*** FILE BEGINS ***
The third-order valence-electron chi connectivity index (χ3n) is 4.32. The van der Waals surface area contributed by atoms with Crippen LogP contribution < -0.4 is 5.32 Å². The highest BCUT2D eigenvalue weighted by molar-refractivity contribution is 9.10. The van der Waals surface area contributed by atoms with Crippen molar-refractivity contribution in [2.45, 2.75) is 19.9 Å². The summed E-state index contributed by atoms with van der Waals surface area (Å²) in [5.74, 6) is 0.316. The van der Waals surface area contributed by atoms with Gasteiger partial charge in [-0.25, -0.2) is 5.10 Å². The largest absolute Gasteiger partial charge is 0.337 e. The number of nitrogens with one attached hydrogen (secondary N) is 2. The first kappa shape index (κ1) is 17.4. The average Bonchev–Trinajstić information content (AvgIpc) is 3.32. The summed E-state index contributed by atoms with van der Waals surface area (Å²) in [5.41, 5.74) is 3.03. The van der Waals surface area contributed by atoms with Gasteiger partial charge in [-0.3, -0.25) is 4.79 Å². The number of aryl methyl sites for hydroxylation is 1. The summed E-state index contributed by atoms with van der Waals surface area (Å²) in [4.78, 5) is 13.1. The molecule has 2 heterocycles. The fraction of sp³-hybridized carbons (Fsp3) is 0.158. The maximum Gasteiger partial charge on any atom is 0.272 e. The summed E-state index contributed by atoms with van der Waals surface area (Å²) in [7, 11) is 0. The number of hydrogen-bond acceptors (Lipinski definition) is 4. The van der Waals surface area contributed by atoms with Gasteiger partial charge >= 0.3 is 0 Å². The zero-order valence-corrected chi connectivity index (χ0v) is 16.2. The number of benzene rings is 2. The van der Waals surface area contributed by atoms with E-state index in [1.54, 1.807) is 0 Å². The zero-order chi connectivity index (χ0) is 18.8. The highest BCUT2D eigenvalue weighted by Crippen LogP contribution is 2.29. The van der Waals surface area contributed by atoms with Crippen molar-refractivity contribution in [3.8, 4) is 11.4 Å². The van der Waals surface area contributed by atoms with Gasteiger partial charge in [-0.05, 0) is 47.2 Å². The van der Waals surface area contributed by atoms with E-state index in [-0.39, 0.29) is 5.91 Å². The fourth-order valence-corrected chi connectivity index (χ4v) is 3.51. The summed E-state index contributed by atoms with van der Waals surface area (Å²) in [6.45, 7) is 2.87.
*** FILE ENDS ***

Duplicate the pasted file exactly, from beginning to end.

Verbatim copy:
The third-order valence-electron chi connectivity index (χ3n) is 4.32. The van der Waals surface area contributed by atoms with Crippen LogP contribution < -0.4 is 5.32 Å². The highest BCUT2D eigenvalue weighted by molar-refractivity contribution is 9.10. The van der Waals surface area contributed by atoms with Crippen molar-refractivity contribution in [2.45, 2.75) is 19.9 Å². The summed E-state index contributed by atoms with van der Waals surface area (Å²) in [5.74, 6) is 0.316. The van der Waals surface area contributed by atoms with Gasteiger partial charge in [-0.25, -0.2) is 5.10 Å². The largest absolute Gasteiger partial charge is 0.337 e. The number of nitrogens with one attached hydrogen (secondary N) is 2. The first kappa shape index (κ1) is 17.4. The average Bonchev–Trinajstić information content (AvgIpc) is 3.32. The summed E-state index contributed by atoms with van der Waals surface area (Å²) in [5.41, 5.74) is 3.03. The van der Waals surface area contributed by atoms with Gasteiger partial charge in [-0.3, -0.25) is 4.79 Å². The number of aryl methyl sites for hydroxylation is 1. The summed E-state index contributed by atoms with van der Waals surface area (Å²) in [4.78, 5) is 13.1. The molecule has 2 heterocycles. The fraction of sp³-hybridized carbons (Fsp3) is 0.158. The maximum Gasteiger partial charge on any atom is 0.272 e. The summed E-state index contributed by atoms with van der Waals surface area (Å²) in [7, 11) is 0. The number of hydrogen-bond acceptors (Lipinski definition) is 4. The van der Waals surface area contributed by atoms with Gasteiger partial charge >= 0.3 is 0 Å². The zero-order valence-corrected chi connectivity index (χ0v) is 16.2. The number of benzene rings is 2. The van der Waals surface area contributed by atoms with E-state index in [1.54, 1.807) is 0 Å². The zero-order chi connectivity index (χ0) is 18.8. The highest BCUT2D eigenvalue weighted by Crippen LogP contribution is 2.29. The van der Waals surface area contributed by atoms with Crippen molar-refractivity contribution in [3.8, 4) is 11.4 Å². The van der Waals surface area contributed by atoms with Gasteiger partial charge in [-0.05, 0) is 47.2 Å². The van der Waals surface area contributed by atoms with E-state index in [-0.39, 0.29) is 5.91 Å². The fourth-order valence-corrected chi connectivity index (χ4v) is 3.51. The summed E-state index contributed by atoms with van der Waals surface area (Å²) in [6.45, 7) is 2.87.